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Lecture 7: Data-Flow Analysis Frameworks
September 25, 2007
- Data-flow analysis frameworks
- Iterative algorithm for general frameworks
- Meaning of a data-flow solution
- Framework for constant propagation
- Available expressions
- Basic questions about the iterative algorithm
- Lattices and semilattices
- Transfer functions
2. Data-Flow Analysis Frameworks
- Basic questions
- When is the iterative algorithm correct?
- How precise is the solution?
- Under what conditions does the iterative algorithm converge?
- What is the meaning of the solution to the data-flow equations?
- Definition of a data-flow analysis framework
- Data-flow graph with an ENTRY and EXIT node.
- Direction: forwards or backwards.
- Semilattice with values V for IN and OUT and a meet operator ∧.
- A family of transfer functions for the blocks of the data-flow graph.
- A constant value for the boundary condition.
- Monotone frameworks
- A framework is monotone (order preserving) if for all x and y in V and f in F,
x ≤ y implies f(x) ≤ f(y).
- Or, equivalently, f(x ∧ y) ≤ f(x) ∧ f(y).
- Let f be a function on a set V. An element x in V is a fixedpoint if f(x) = x.
- Let f be a monotone function. A maximum (least) fixedpoint of f is the greatest
(least) element x such that f(x) = x.
- Knaster-Tarski theorem: If f is a monotone function on a complete lattice L,
then the set of fixedpoints of f in L is also a complete lattice.
- If f is a monotone function on a complete lattice L, then the maximum fixedpoint of f
is the limit of the sequence
- f0 = TOP
- fn+1 = f(fn)
- Distributive frameworks
- A framework is distributive if for all x and y in V and f in F,
f(x ∧ y) = f(x) ∧ f(y).
- Every distributive framework is monotone (but not conversely).
- Reaching definitions, live variables, and available expressions are all
3. The Iterative Algorithm for General Frameworks
- Input: a data-flow analysis framework.
- Output: the sets IN[B] and OUT[B]
for each block B in the data-flow graph.
- Method: The algorithm is given in Fig. 9.23, p. 627.
- Important properties of the algorithm:
- If the algorithm converges, the result is a solution to the data-flow equations.
- If the framework is monotone, the solution is the MFP of the data-flow equations.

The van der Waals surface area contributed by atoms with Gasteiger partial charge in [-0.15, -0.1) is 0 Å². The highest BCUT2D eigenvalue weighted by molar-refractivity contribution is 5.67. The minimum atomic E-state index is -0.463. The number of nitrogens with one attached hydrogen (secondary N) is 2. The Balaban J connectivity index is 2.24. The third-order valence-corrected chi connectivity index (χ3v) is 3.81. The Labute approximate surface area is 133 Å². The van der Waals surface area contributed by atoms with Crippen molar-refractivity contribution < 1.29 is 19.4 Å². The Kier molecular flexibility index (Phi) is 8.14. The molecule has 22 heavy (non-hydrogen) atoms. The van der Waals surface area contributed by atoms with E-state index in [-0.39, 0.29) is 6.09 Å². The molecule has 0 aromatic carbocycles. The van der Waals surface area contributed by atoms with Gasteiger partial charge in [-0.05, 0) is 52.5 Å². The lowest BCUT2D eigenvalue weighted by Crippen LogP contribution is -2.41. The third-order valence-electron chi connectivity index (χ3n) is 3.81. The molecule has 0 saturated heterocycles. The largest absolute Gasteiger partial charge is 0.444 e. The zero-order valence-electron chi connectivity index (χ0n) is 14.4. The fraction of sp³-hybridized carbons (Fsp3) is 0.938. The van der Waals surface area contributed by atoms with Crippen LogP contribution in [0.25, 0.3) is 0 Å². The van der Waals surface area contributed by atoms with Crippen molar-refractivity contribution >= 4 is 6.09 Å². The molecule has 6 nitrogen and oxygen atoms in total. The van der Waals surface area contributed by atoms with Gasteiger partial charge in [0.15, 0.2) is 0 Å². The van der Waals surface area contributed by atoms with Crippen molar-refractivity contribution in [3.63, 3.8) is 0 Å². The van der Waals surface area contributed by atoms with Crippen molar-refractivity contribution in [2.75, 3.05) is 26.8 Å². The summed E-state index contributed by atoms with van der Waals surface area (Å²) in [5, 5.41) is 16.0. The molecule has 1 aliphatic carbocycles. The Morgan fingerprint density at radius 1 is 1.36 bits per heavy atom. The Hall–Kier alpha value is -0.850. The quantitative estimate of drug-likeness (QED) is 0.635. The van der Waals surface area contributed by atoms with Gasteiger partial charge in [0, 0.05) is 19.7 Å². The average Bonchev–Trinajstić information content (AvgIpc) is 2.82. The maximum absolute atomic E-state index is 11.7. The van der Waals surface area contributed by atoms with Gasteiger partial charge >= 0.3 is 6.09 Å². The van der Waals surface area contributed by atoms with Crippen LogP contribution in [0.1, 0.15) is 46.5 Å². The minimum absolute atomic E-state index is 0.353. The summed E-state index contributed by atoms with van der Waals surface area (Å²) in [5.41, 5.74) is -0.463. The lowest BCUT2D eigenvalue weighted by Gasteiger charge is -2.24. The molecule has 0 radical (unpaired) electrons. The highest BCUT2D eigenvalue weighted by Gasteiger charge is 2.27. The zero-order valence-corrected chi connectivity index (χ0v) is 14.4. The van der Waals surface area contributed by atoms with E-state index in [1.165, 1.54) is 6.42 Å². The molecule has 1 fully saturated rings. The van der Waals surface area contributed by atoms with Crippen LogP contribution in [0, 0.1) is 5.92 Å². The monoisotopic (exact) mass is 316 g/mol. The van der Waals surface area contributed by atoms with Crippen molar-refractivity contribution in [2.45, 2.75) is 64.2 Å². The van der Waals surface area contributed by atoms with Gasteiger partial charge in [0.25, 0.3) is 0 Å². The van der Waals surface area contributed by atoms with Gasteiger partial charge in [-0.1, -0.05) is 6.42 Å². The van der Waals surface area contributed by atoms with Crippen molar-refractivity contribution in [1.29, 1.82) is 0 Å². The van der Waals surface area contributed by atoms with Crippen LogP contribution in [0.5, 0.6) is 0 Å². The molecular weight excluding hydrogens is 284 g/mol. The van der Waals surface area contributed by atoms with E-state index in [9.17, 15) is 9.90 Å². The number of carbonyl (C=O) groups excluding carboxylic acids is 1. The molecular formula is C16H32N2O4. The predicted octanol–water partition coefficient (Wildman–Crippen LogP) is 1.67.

- If the semilattice of the framework is monotone and of finite height, the
algorithm is guaranteed to converge.
4. Meaning of a Data-Flow Solution
- For a forward data-flow framework, the IDEAL[B] solution for a block B is the meet over all
feasible paths P of fP(vENTRY).
- Any answer greater than IDEAL is incorrect.
- Any answer smaller than or equal to IDEAL is safe.
- MOP[B], the meet over all paths solution, assumes that every path in the data-flow graph
can be taken, but some of these paths may not be feasible.
Thus, MOP[B] ≤ IDEAL[B] for all blocks B.
- The MFP solution is always smaller than or equal to the MOP solution.
Therefore, MFP ≤ MOP ≤ IDEAL.
5. Framework for Constant Propagation
- Constant propagation, often called "constant folding", replaces expressions that always evaluate
to the same constant by that constant.
- Constant-propagation framework
- The constant semilattice for a single variable has
- All constants appropriate for the type of the variable.
- The value NAC for not-a-constant. NAC is the bottom element.
- The value UNDEF for undefined. UNDEF is the top element.
- The following properties hold:
- UNDEF ∧ v = v for all values v.
- NAC ∧ v = NAC for all values v.
- c ∧ c = c for all constants c.
- c ∧ d = NAC for any two distinct constants c and d.
This framework is monotone but not distributive.
- A data-flow value for the framework is a map from each variable in the program
to one of the values in the constant semilattice.
- We use m(v) to denote the lattice value of program variable v.
- The set F consists of transfer functions that accept a map of variables to values
in the constant semilattice and return return another such map.
- Let fs be the transfer function for statement s, and let m and m' be
data-flow values such that m' = fs(m).
- Forms for statement s:
- If s is x = c, then m'(x) = c.
- If s is x = y + z, then m'(x) =
- m(y) + m(z) if m(y) and m(z) are constant values
- NAC if either m(y) or m(z) is NAC
- UNDEF otherwise
- If the right side of statement s is anything else (e.g., function call, pointer expression),
then m'(x) = NAC.